Arianna Otero | Asst. News Director
SGA approved their first pieces of legislation for the fall session, passing both the Paying for Pantherversary Bill and Victims of Communism and Socialism resolution during their most recent session on Monday, Sep 12.
Students Angel Armesto and Ashley Perez were also confirmed as associate justices, rendering SGA’s judicial branch the most staffed it has been since April 2021 – although still incomplete.
The first of the legislation allocated $1,720 from the SGA’s Legislative Branch line-item fund for their event to celebrate FIU’s 50th anniversary. The bill was passed with the unanimous support of the senate and the celebration will be held Monday, Sep 19 from 6 to 8 pm in Green Library.
The university also celebrated its 50th anniversary in 2015.
Despite collective teamwork to pass that bill, the meeting did not remain civil for long as most of the senate’s time was spent debating the Victims of Communism and Socialism resolution.
The resolution, which was originally introduced during the summer session, was the cause of a heated debate within the senate that lasted around an hour.
It creates a recognized holiday at FIU every November 7 in memory of the “victims of communism and socialism around the world”, and explicitly names eight regimes in its text.
Senators Delano Cicconi, Nathalie Jusino, Matthew Gaynor and Ian Lares-Chacin co-sponsored the bill. Both Lares-Chacin and Gaynor serve on the executive board of FIU’s College Republicans chapter at the time of writing, according to the organization’s page on Panther Connect.
A similar bill establishing the holiday in K-12 public schools statewide was signed by Florida Gov. Ron DeSantis in May.
So many senators voiced their opinions on the legislation that Senate President Alex Sutton decided to step down as chair for this meeting, claiming his own opinions would cloud his judgment.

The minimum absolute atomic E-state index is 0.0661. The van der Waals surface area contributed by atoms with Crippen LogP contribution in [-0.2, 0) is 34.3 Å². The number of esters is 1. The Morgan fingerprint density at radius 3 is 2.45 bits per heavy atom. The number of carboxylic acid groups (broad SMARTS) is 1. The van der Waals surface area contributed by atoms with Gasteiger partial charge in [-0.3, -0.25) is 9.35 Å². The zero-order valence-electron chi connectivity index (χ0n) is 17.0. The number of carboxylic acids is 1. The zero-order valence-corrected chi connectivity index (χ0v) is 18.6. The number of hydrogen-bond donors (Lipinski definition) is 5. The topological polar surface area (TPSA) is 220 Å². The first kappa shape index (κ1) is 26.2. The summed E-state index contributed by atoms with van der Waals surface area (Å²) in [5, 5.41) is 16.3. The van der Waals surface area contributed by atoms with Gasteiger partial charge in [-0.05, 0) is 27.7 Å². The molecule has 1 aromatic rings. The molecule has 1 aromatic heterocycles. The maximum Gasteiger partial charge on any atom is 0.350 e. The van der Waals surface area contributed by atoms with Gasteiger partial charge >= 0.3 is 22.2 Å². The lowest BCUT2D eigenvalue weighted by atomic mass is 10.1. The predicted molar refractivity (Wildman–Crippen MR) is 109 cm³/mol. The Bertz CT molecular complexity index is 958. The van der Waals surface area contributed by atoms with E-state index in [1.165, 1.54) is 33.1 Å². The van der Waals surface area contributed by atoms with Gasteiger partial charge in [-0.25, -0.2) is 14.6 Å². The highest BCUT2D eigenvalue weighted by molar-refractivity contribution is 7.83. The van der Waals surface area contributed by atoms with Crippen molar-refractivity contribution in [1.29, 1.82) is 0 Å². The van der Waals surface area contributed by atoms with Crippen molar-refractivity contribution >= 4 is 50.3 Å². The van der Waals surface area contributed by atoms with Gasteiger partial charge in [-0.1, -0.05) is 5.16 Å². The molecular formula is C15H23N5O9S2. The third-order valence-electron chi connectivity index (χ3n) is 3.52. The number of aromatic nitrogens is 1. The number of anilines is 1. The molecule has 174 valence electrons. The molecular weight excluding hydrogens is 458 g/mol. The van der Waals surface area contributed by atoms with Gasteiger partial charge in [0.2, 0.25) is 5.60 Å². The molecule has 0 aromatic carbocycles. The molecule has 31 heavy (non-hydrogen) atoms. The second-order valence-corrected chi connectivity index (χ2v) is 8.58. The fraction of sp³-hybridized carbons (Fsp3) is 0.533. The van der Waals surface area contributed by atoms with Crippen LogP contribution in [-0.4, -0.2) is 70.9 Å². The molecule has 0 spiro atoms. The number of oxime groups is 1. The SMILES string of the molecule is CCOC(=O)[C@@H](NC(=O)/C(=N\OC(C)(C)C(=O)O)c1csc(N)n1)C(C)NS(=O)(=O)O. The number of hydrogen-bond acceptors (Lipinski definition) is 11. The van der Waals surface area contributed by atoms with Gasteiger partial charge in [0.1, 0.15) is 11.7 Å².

Senate Pro Tempore Zachary Stangl took over as chair, attempting to diffuse the fiery back and forth.
“We did a good job of keeping it controlled,” said Stangl. “Everybody got to say their piece. Everybody felt represented.”
Contention stemmed from the wording of the bill, with opposing senators calling for the resolution to be titled “Victims of Communist and Socialist Regimes,” while the sponsors remained unmoved on the original wording.
“My main issue with this was the name which I tried to amend in senate, which it did not go through, was changing it to victims of communist and socialist regimes,” said Senator Mia Rodriguez. “That way, the regimes that have been affecting people were the ones represented in this tribute and not the ideologies themselves.”
Despite the difference of opinion when it came to wording, most of the senate was in support of the resolution, which passed by a margin of 18 votes in favor and 14 against.
“FIU is made up of 70% of students who identify as Hispanic. The majority of these students are of Cuban descent, many having been exiled from their own country. Others have heard terrible stories from their parents or grandparents,” said Cicconi. “I hope these students now know that their student government sees them and stands firmly with them.”
In April, Cicconi spoke out against a similar resolution that encouraged the FIU administration to provide aid to students affected by the ongoing war in Ukraine and condemned the regimes of Russian president Vladimir Putin and Belarussian President Alexander Lukashenko.
“I find it particularly interesting that when a bill goes up to support South American and Asian students also, it was met with such staunch disapproval,” said Cicconi. “I hope our student body will reach out to their senators who voted No in order to find out exactly why they didn’t want to condemn communism, a system that has affected a large portion of FIU students’ families.”
The resolution was signed by SGA President Cristhofer Lugo on Wednesday, Sep 14.